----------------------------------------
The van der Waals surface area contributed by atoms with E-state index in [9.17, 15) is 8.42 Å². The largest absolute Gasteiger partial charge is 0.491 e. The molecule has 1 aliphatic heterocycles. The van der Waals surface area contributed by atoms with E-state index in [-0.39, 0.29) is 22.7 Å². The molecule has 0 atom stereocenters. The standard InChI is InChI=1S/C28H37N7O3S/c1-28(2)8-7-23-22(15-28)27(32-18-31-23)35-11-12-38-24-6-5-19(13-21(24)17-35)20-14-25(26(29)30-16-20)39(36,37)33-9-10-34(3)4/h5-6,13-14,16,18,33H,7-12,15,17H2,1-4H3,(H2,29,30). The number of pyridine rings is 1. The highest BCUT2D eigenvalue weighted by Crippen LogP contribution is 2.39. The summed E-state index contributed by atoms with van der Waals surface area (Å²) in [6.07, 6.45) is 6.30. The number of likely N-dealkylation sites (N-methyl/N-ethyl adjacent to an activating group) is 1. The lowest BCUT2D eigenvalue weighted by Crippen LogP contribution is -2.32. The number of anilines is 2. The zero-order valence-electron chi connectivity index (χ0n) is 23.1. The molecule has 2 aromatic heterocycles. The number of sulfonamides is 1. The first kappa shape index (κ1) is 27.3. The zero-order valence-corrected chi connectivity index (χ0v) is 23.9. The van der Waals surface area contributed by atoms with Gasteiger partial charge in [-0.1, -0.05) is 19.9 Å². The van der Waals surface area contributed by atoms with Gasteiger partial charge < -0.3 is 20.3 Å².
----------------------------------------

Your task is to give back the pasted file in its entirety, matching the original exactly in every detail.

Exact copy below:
The van der Waals surface area contributed by atoms with E-state index in [9.17, 15) is 8.42 Å². The largest absolute Gasteiger partial charge is 0.491 e. The molecule has 1 aliphatic heterocycles. The van der Waals surface area contributed by atoms with E-state index in [-0.39, 0.29) is 22.7 Å². The molecule has 0 atom stereocenters. The standard InChI is InChI=1S/C28H37N7O3S/c1-28(2)8-7-23-22(15-28)27(32-18-31-23)35-11-12-38-24-6-5-19(13-21(24)17-35)20-14-25(26(29)30-16-20)39(36,37)33-9-10-34(3)4/h5-6,13-14,16,18,33H,7-12,15,17H2,1-4H3,(H2,29,30). The number of pyridine rings is 1. The highest BCUT2D eigenvalue weighted by Crippen LogP contribution is 2.39. The summed E-state index contributed by atoms with van der Waals surface area (Å²) in [6.07, 6.45) is 6.30. The number of likely N-dealkylation sites (N-methyl/N-ethyl adjacent to an activating group) is 1. The lowest BCUT2D eigenvalue weighted by Crippen LogP contribution is -2.32. The number of anilines is 2. The zero-order valence-electron chi connectivity index (χ0n) is 23.1. The molecule has 2 aromatic heterocycles. The number of sulfonamides is 1. The first kappa shape index (κ1) is 27.3. The zero-order valence-corrected chi connectivity index (χ0v) is 23.9. The van der Waals surface area contributed by atoms with Gasteiger partial charge in [-0.1, -0.05) is 19.9 Å². The van der Waals surface area contributed by atoms with Gasteiger partial charge < -0.3 is 20.3 Å².